The Premier League continues to be the “best league in Europe,” says Chief Govt Masters

Champions Manchester City finished 20 points ahead of fifth-placed Leicester last season

The Premier League remains the “most competitive league in Europe”, says its CEO Richard Masters.

Masters has rejected the idea of ​​England’s top clubs pulling away from the rest of the league.

Champions Manchester City finished 20 points from fifth last season – while Liverpool were 37 points from fifth when they were at the top in 2019-20.

“I don’t think that’s the case,” said Masters, asking if the gap between the top clubs and the rest is widening.

“It has certainly not yet been proven.”

Masters, who took up his position in the Premier League in December 2019, added: “I expect this season to be competitive and there are a number of clubs looking to get into these European places.

“We know the difference that can affect your finances and your future as a whole. The Premier League is the most competitive league in Europe. We want it to stay that way. I think it still is.”

Two days until the start of the 2021-22 Premier League season, Masters spoke in a far-reaching interview with BBC Sport’s Simon Stone, in which he talked about issues such as players taking the knee, online racist abuse, fans returning to the world Stages and Covid-19 protocols.

Premier League newcomers Brentford will raise the curtain on the new campaign when they welcome Arsenal to the Brentford Community Stadium on Friday. About 300,000 fans will take part in the opening program with 10 games over the weekend.

“It’s a momentous moment,” said Masters of the fans’ return.

“We are all really looking forward to it. Lots of people put a lot of hard work into reaching this moment.

“It feels like a return to some kind of normalcy. We will always be careful and put safety first.”

“Players want to go down on their knees”

Players began to get on their knees in solidarity with the Black Lives Matter movement in June 2020 as the Premier League returned from its 100-day pandemic-enforced hiatus.

In February, Crystal Palace striker Wilfried Zaha had said he would stop taking the knee, describes the gesture as “humiliating”.

Zaha’s decision came less than a week after Brentford said they would quit because they felt the gesture had lost its effect while Parts of the English fans booed players who kneel on their knees at the EM 2020.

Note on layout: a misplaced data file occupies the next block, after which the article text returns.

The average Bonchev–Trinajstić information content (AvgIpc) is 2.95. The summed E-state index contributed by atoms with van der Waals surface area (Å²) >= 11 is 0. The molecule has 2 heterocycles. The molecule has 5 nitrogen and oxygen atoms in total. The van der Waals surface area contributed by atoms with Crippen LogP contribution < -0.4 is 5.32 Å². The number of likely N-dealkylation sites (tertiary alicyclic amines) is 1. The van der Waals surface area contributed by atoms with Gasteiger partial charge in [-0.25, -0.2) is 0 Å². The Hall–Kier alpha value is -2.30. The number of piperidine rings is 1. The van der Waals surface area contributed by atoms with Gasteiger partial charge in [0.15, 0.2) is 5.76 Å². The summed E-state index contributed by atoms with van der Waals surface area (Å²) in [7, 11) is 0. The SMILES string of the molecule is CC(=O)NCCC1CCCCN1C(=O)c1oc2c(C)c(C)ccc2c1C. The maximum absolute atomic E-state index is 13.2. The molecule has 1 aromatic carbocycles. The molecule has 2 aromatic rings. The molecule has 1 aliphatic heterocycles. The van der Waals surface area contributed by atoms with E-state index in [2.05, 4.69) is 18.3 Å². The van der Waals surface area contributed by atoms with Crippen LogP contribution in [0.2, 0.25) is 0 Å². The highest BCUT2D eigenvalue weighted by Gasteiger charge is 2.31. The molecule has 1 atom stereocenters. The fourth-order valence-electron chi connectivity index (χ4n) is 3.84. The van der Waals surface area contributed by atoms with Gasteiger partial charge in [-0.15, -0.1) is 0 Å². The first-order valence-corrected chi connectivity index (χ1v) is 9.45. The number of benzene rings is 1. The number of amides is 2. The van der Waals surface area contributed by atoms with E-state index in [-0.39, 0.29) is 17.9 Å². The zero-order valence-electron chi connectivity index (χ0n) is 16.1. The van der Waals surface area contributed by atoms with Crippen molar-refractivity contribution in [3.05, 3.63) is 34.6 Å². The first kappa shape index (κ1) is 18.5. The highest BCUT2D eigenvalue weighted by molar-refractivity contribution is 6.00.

But earlier this month it was confirmed that players from all 20 Premier League clubs will continue to kneel on this or boo as a symbol of their “unity against all forms of racism”.

“We have made it very clear that anti-discrimination is a massive priority for the Premier League,” he said.

“We will not tolerate racism on our premises or online. It should not be part of the life of a professional footballer to accept online abuse.”

“I think taking a knee is a really strong, unifying symbol. The players want to do it and we like to support that. I really don’t see why anyone would want to protest or boo at it.”

“My hope and expectation is that the vast majority of supporters will support it. We’ll wait and see this weekend. Obviously it’s been going on for a year with no supporters in the ground.

“We’re not too concerned about negative reactions because we think it’s the right thing to do.”

In February, Crystal Palace striker Wilfried Zaha said he would stop kneeling before the gamesIn February, Crystal Palace striker Wilfried Zaha said he would stop kneeling before the games

“We have to keep putting pressure on social media companies”

Masters added that the Premier League is working to stamp out racist abuse online after targeting English players Marcus Rashford, Bukayo Saka and Jadon Sancho following the Euro 2020 final.

“We need to keep putting pressure on the social media companies – we’re doing as much as we can,” said Masters.

“We have a team of people who work with the police and the clubs to pursue this abusive news, identify the people behind it and hold them accountable.

“We’ll keep trying. We have the government’s online security law. We also need your help to try to deal with this problem.”

“A loud atmosphere in a safe environment”

While last season was mostly played in empty stadiums, the easing of Covid-19 restrictions in England means bigger attendance numbers are expected during the coming season, although some clubs request it Have proof of negative Covid-19 tests or full vaccination status.

Masters says the Premier League is expecting “clear guidance” from the government regarding Covid-19 certifications, but says their main goal is to create a “noisy atmosphere in a safe environment” with a new code of conduct for followers, including face masks and signage and various hygiene practices.

“We are obviously working towards the possibility of Covid-19 certification in the fall,” he said.

“This is what is happening in the clubs now, to prepare for it. The fans should expect a difference from the normal process.”

Admitting virus outbreaks could disrupt the game plan, he added, “We are maintaining logs on the training ground and game day to try to stop this transmission and minimize the possibility of disruption.”

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